Shaw would no doubt agree with fellow clarinetist, Reginald Kell, one of the world’s most accomplished classical clarinetists, who once described his approach to playing: “I do not play the clarinet. I play music on it. I use it to express my personal feelings. An instrument is just a heap of dimensions with no life or intelligence. How different this can become in the hands of someone who has mastered the technical difficulties and uses it as a means to transfer both the composer’s and his own thought into sound. It is not longer lifeless and dull. It lives and reflects the message of the music no matter how sad or cheerful it may be. If you are going to play, then play with character.”
The legendary jazz guitarist, Marty Grosz, said it best, “Before forests of microphones had become requisite of every nightclub or concert hall, a sensible restraint governed jazz musicians … the idea that individual exuberance be governed for the good of the group. Today, owing to the miracle of amplification, instead of blending harmoniously, it’s every-man-for-himself ego tripping. Young musicians, thanks to rock and roll, equate loudness with masculinity. Noise swings.”
Seldom fully recognized in the rise of rock music was the impact of the “Payola Scandal” of the 50’s. For the sake of drugs and cash, disc jockeys started playing records by
performers and songwriters who did not belong to the American Society of Composers, Authors and Publishers (ASCAP). At the time, its competitor, Broadcast Music Inc. (BMI),
represented most of the rock and roll bands. Congress investigated the payoffs and 25 deejays and program directors were caught in the scandal. More recently in 2005, N.Y. State
Attorney General Eliot Spitzer (you remember him !), prosecuted payola-related crimes and settled out-of-court with Sony BMG, Warner Music and Universal Music. They paid, $10, $5 and $12 million respectively for illegal “promotion payments.” As cabaret entertainer, Bobby Short, once commented, “I remember when disc jockeys used to say with great pride, ’Now we’re going to play a new Cole Porter song.’ You heard the words ’Cole Porter’ and your ears perked up.”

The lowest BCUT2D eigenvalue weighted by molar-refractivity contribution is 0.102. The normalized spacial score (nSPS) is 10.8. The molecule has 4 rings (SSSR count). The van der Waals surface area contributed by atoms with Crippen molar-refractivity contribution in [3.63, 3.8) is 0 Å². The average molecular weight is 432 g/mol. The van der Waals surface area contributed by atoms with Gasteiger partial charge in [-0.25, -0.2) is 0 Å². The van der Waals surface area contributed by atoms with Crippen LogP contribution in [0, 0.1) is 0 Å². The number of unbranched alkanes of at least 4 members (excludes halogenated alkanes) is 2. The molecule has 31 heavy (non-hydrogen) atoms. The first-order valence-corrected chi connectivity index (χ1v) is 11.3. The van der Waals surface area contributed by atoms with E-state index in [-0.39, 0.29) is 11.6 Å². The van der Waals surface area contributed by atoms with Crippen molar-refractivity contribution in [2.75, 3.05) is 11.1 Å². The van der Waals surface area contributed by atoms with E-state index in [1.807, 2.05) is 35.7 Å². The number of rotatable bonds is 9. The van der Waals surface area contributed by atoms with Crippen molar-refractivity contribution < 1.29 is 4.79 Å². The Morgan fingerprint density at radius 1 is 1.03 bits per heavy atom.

Of all the jazz concerts in history, the two I would love to have seen was Benny Goodman’s 1938 Carnegie Hall concert and Louis Armstrong and His All-Stars at Boston Symphony Hall, Nov. 30, 1947. My fellow jazz fan and D-Day veteran, Irving Smolens, was there for the Armstrong concert. Luckily for Armstrong, he had a front row seat.
As Irving describes it, “About 20 or 25 minutes into the concert a young woman raced down the aisle jumped up on the stage and started grabbing at Louis’ pants in the area of his private parts. Louis was perplexed to say the least. Because most of my live jazz listening was in small clubs (I preferred the intimacy) I wanted to be as close to the music as possible so I had a front row seat. I was determined that I would not be deterred by this interruption.
“I was twenty-three years old at the time and had fought Germans with the 4th Division in Western Europe so stopping the young woman was a minor challenge. I jumped up on the stage and grabbed her by one arm and began pulling her away from Armstrong. I was soon joined by an attendant who grabbed the woman’s other arm. Together we pulled her backstage where Velma Middleton had been standing waiting to go on. She thanked me and I returned to my seat and enjoyed the remainder of the concert. I learned later that the woman had just been released from what was probably a halfway establishment so she did have mental problems.
“After the concert, I wanted to hear more jazz so I walked down Massachusetts Ave. to the Savoy Club. While standing at the bar I met Armstrong’s clarinetist, Barney Bigard, who recognized me as having helped pull the woman off stage. I don’t remember who was playing that night. It might have been Edmund Hall and Ruby Braff with Crabfish Crawford on drums, or, it could have been Red Allen and J.C. Higginbotham, both groups had frequent and long term engagements at the club. For me, it’s always been a “nignt to remember.”
My saddest experience as a jazz and big band enthusiast was in July 1986. My wife and I had bought tickets for the Benny Goodman Orchestra appearance at the Hyannis Music Tent. Goodman had reformed his band and had been rehearsing the young musicians for weeks. Unfortunately, he died days before the event. Bill Carmen, the Music Tent owner, told me that Goodman had specified in his will that there would be no “ghost band” after his death. Carmen had pleaded with the estate lawyers to let the band play one more time and they agreed. The band, led by young Ken Peplowski, was outstanding, but your eyes could not miss Goodman’s clarinet that rested on a stool in front of the bandstand. How the young musicians got through Benny’s standard closing theme, “Goodbye,” I’ll never know.
Comments or questions are welcome.